BLOOD AND FEATHERS : REBELLION by LOU MORGAN
PB, 364 pages, Solaris
This review contains spoilers for both “Blood and Feathers” and “Rebellion.”
The war in Heaven has ramped up a notch in the sequel to Lou Morgan’s debut, “Blood and Feathers.” The Fallen have escaped from Hell and are running riot on the streets of the UK, manipulative archangel Michael has Satan’s body in chains, but his mind is still loose amongst his followers, and Alice has a new job. As a receptionist. In a funeral parlour. Working for the Angel of Death. Like you do.
Well, like Alice does, anyway. Because Alice is more than human, and in her down-time she hunts and burns the Fallen in the warehouses and back-alleys of a deeply troubled London. But the balance between the angels and the legions of Hell is tipping, irrevocably, in favour of the Fallen, and no one, not even her closest allies, can really be trusted. Not even Michael. Especially not Michael.
Our favourite bickering angelic twosome, Mallory and Vin, are back, and their sarcastic affection for each other provides much of the humour at the core of the novel. The book might be about theology, faith, free will and corruption, but it’s also stonkingly funny and crammed with action and a pace that rarely falters. At the same time, it’s also a thought-provoking read, especially when it comes to Alice, forced at one point to choose between saving Mallory, or saving an unknown human who, at the crunch point, turns out to be a good friend of hers. Being half-angel, Alice suddenly finds she doesn’t have quite the free will she always thought she had, and it’s an unsettling revelation. Especially when you consider the psychotic bastards who are giving out the orders. On both sides of the war.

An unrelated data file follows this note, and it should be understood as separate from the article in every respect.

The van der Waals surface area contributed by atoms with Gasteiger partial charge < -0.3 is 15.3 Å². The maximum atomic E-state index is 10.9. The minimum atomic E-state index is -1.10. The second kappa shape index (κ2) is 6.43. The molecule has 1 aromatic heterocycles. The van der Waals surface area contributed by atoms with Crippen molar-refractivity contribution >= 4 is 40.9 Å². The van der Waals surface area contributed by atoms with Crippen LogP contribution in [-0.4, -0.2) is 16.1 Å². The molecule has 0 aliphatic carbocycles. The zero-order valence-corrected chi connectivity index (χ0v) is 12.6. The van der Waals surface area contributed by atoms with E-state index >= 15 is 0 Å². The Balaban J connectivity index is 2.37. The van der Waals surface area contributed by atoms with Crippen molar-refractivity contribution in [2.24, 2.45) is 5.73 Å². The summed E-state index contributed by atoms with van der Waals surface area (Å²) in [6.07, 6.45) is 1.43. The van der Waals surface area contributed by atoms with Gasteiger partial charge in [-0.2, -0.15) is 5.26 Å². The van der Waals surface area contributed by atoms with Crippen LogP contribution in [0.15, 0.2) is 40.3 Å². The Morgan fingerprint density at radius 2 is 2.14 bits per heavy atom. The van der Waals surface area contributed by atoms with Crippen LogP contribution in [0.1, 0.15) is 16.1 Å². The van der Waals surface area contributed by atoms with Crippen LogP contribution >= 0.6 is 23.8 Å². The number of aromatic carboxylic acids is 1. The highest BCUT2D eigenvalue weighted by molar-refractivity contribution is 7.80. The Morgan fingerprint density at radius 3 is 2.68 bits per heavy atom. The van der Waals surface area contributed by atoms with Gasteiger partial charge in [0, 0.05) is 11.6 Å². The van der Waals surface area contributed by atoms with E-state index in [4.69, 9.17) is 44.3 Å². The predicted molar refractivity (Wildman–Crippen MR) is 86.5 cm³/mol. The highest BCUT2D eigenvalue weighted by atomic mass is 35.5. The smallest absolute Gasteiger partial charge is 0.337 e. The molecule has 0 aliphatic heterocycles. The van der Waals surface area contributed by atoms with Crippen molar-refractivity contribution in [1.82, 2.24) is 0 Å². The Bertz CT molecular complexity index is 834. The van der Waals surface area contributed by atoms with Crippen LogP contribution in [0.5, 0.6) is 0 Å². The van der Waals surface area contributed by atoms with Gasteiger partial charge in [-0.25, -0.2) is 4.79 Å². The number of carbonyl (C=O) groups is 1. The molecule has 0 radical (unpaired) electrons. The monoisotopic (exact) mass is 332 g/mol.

This is the middle book in the trilogy, and it manages to deftly avoid mid-trilogy slump with some fiery apocalyptic action, while leaving itself wide open for a sequel which implies that everything will be cranked up yet another gear (Not sure how that’s even possible…) Whatever the outcome, heavenly or hellish, it’s going to be quite a ride.